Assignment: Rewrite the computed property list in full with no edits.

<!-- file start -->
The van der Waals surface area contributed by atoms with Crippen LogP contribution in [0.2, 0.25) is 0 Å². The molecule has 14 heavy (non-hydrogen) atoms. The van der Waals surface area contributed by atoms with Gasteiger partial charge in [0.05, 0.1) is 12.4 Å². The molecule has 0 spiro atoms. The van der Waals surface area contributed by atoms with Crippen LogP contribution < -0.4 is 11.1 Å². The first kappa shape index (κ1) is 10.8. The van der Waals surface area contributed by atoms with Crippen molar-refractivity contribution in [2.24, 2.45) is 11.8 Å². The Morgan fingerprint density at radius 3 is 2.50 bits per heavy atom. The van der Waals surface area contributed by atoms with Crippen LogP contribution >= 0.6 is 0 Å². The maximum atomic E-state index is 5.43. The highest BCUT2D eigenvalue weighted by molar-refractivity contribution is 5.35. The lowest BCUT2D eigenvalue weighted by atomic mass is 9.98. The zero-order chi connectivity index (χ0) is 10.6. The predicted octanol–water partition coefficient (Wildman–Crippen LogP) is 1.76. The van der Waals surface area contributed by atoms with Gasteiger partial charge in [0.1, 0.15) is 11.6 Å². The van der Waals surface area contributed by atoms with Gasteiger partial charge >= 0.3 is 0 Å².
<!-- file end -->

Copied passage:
The van der Waals surface area contributed by atoms with Crippen LogP contribution in [0.2, 0.25) is 0 Å². The molecule has 14 heavy (non-hydrogen) atoms. The van der Waals surface area contributed by atoms with Gasteiger partial charge in [0.05, 0.1) is 12.4 Å². The molecule has 0 spiro atoms. The van der Waals surface area contributed by atoms with Crippen LogP contribution < -0.4 is 11.1 Å². The first kappa shape index (κ1) is 10.8. The van der Waals surface area contributed by atoms with Crippen molar-refractivity contribution in [2.24, 2.45) is 11.8 Å². The Morgan fingerprint density at radius 3 is 2.50 bits per heavy atom. The van der Waals surface area contributed by atoms with Crippen LogP contribution >= 0.6 is 0 Å². The maximum atomic E-state index is 5.43. The highest BCUT2D eigenvalue weighted by molar-refractivity contribution is 5.35. The lowest BCUT2D eigenvalue weighted by atomic mass is 9.98. The zero-order chi connectivity index (χ0) is 10.6. The predicted octanol–water partition coefficient (Wildman–Crippen LogP) is 1.76. The van der Waals surface area contributed by atoms with Gasteiger partial charge in [0.1, 0.15) is 11.6 Å². The van der Waals surface area contributed by atoms with Gasteiger partial charge >= 0.3 is 0 Å².